Fantastic voyage: live long enough to live for ever

Fantastic voyage: live long enough to live for ever 
Ray Kurzweil and Terry Grossman
London, UK: Rodale |   2005 | 451 pp | ?17.99 (HB) |   ISBN 1405077603 
Reviewed by Clare Boothby 

Ray Kurzweil and Terry Grossman want to live forever. They believe that with an understanding of biochemistry and a bit of luck, people alive today can take advantage of impending scientific advances and prolong their lives indefinitely.   

The first two chapters of this book review the state of the art and lay out the authors’ three ’bridges’. Bridge one is a diet and lifestyle plan, supported by extra information and updates on the authors’ website. It draws heavily from current thinking, with all its controversies and changing views, and is extremely well referenced back to the original research.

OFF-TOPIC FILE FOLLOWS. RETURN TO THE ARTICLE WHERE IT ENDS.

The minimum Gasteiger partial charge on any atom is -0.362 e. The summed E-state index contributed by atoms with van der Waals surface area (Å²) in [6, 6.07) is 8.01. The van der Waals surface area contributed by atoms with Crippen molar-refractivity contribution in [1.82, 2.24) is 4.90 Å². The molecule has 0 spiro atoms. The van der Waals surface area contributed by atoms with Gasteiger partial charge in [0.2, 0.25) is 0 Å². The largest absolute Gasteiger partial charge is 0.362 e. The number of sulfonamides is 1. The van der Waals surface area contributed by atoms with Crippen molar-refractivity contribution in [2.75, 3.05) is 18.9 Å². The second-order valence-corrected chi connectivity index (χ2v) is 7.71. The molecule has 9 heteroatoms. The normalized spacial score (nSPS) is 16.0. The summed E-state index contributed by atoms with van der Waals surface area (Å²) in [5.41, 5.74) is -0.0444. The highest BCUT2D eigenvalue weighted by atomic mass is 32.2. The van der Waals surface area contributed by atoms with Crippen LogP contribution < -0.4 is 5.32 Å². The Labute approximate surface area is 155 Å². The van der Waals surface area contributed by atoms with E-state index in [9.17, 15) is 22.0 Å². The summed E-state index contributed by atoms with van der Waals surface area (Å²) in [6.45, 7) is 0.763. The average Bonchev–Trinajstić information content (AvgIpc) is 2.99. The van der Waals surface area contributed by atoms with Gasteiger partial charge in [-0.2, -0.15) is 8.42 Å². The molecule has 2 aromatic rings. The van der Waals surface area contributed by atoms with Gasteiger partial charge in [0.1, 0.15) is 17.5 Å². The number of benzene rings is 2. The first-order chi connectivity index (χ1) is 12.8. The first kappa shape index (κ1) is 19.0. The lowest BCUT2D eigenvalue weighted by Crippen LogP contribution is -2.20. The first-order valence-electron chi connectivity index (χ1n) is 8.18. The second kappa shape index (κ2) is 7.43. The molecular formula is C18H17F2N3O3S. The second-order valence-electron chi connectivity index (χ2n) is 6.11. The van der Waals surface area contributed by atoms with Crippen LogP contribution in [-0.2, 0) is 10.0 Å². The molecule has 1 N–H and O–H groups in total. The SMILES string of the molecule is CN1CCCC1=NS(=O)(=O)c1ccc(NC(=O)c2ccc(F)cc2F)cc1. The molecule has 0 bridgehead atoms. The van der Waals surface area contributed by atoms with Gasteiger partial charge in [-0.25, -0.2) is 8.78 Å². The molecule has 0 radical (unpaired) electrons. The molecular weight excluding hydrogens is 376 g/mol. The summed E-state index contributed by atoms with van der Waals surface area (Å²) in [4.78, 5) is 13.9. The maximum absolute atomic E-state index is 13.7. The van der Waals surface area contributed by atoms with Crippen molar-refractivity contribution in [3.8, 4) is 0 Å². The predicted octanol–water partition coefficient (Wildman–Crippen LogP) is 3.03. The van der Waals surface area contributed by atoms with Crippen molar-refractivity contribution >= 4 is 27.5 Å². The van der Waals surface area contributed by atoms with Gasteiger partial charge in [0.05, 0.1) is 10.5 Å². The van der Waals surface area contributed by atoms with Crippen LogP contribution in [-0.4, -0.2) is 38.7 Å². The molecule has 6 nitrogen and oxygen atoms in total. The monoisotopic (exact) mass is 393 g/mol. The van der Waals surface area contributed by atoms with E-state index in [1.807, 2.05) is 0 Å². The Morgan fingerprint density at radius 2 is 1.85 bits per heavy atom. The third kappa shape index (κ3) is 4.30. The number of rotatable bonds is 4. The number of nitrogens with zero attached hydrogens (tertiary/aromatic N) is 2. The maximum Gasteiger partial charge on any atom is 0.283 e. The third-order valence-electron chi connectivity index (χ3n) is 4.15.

If you’re looking for a diet book then this one is probably more sensible than most, although with its recommendations for ’aggressive supplementation’ - one of the authors takes 88 pills a day, the other over 250 - it’s not for the faint-hearted.   

However, if you’re interested in the science behind health, ageing and potential immortality you’ll be disappointed. Take for example the chapter on methylation, which begins by carefully explaining that this is the replacement of a hydrogen atom by a CH3group. It then dives immediately into listing the problems caused by defective methylation and the pills you can take to alleviate them, without pausing to explain how or why these problems occur or to discuss the role of methylation in a healthy body. 

Bridges two and three, the biochemical and nanotechnological revolutions respectively, are particularly disappointing. We are promised discussion of scientific progress to come, but alas this is limited to uninspiring descriptions of current research and poorly thought through future ’advances’ (eg download DNA updates from the internet while you excrete into your nanobot-assisted belt). The bridges could have provided the opportunity to explore the many exciting possibilities biochemical research offers; instead they are   little more than a thin veneer of science over yet another diet book.